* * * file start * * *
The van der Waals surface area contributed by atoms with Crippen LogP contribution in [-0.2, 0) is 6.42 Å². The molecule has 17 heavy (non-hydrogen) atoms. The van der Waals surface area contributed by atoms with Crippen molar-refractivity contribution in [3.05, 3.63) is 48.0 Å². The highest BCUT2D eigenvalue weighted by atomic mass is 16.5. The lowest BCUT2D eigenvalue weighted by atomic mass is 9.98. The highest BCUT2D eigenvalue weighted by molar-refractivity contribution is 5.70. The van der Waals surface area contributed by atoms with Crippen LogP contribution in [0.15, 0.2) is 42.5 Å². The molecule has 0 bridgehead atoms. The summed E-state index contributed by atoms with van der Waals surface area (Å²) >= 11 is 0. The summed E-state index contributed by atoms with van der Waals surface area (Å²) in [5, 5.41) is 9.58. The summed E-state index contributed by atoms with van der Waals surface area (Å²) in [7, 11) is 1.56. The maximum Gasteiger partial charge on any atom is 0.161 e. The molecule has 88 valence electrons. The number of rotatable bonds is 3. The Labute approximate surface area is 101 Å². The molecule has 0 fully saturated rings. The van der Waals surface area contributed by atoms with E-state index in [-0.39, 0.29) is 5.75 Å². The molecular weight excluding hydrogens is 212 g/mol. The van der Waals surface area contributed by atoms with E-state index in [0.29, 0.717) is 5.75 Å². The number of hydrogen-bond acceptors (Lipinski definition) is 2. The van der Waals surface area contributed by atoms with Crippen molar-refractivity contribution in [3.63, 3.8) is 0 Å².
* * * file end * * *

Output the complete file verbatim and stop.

The van der Waals surface area contributed by atoms with Crippen LogP contribution in [-0.2, 0) is 6.42 Å². The molecule has 17 heavy (non-hydrogen) atoms. The van der Waals surface area contributed by atoms with Crippen molar-refractivity contribution in [3.05, 3.63) is 48.0 Å². The highest BCUT2D eigenvalue weighted by atomic mass is 16.5. The lowest BCUT2D eigenvalue weighted by atomic mass is 9.98. The highest BCUT2D eigenvalue weighted by molar-refractivity contribution is 5.70. The van der Waals surface area contributed by atoms with Crippen LogP contribution in [0.15, 0.2) is 42.5 Å². The molecule has 0 bridgehead atoms. The summed E-state index contributed by atoms with van der Waals surface area (Å²) >= 11 is 0. The summed E-state index contributed by atoms with van der Waals surface area (Å²) in [5, 5.41) is 9.58. The summed E-state index contributed by atoms with van der Waals surface area (Å²) in [7, 11) is 1.56. The maximum Gasteiger partial charge on any atom is 0.161 e. The molecule has 88 valence electrons. The number of rotatable bonds is 3. The Labute approximate surface area is 101 Å². The molecule has 0 fully saturated rings. The van der Waals surface area contributed by atoms with E-state index in [-0.39, 0.29) is 5.75 Å². The molecular weight excluding hydrogens is 212 g/mol. The van der Waals surface area contributed by atoms with E-state index in [0.29, 0.717) is 5.75 Å². The number of hydrogen-bond acceptors (Lipinski definition) is 2. The van der Waals surface area contributed by atoms with Crippen molar-refractivity contribution in [3.63, 3.8) is 0 Å².